I had never really paid much attention to the importance of classroom libraries. As I was first reading our assignments this week over the topic, I kept thinking how it seemed like so much extra work, time and money when there is already a school library with a specific system and layout to cater all these needs. Then, the further I thought about, I realized that was the problem; school libraries are not meeting all the reading needs a student has to be a strong, confident reader.
This isn’t necessarily the libraries’ fault. Like we discussed previously, book banning and censoring limits library selections, especially in schools. Yes, books can still be questioned and protested in classrooms, but there is the freedom to buy whatever books you please, without permission from the school, state, or parents.
Another reason I may have found classrooms libraries an accessory instead of a necessity could be my personal experience with them. From what I can recall, my elementary classes and English classes all had a form of classroom libraries. The issue was, they were more for decoration than anything else. As a student who could tell you the Dewy Decimal system out of familiarization, I would have been a familiar visitor of these extra books, but I don’t think anyone used them. On the first day of school, teachers would point them out the way they point out bathroom passes – they are there if you need them, you know how to use them so just go for it, no discussion needed. Another aspect could be the selection. I can remember looking at those shelves in the back of my high school English rooms and seeing the exact same books we had across the building in the library. The difference? The library copy was hard cover, the dust cover was protected with industrial Saran Wrap- like material and no one had scribbled images or words on to the pages. Yes, abused books can still be read and loved, but why pick the battered, falling apart copies when I could get a strong one?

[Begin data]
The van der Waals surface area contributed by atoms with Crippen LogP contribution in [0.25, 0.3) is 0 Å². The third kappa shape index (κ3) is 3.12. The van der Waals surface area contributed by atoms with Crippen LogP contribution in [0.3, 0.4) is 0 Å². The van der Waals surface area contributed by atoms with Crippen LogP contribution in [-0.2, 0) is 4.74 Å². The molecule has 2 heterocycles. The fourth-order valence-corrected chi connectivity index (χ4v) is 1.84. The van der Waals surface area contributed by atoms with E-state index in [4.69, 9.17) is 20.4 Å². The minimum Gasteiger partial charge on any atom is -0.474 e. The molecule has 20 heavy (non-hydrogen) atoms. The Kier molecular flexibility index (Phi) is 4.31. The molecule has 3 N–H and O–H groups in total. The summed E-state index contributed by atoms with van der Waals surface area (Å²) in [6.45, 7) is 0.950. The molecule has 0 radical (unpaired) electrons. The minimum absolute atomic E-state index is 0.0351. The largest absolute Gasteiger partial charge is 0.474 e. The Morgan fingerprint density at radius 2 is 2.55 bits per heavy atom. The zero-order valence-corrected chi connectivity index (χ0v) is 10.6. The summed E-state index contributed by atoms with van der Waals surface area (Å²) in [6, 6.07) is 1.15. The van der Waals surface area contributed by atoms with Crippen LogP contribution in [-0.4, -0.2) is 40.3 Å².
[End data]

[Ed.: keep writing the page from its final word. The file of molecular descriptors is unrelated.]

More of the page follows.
Here is where Kittle’s idea of having the students help manage the classroom library would play in. Students will take pride in their work if it is exactly that, their work. Had someone other than the tired teacher who tracked those books down cared for those paperbacks, they would have been in a more inviting condition.
Another positive impact stemming from classroom libraries would be the connection that can spark between a student and a teacher. We all know students learn better from people the can relate to and respect. If a classroom library is created largely from a teacher’s personal collection, the students can build a relationship of common interest once they begin to explore the collection. It would also show the positive outcome a love for reading can lead to (a career teaching others to love it!).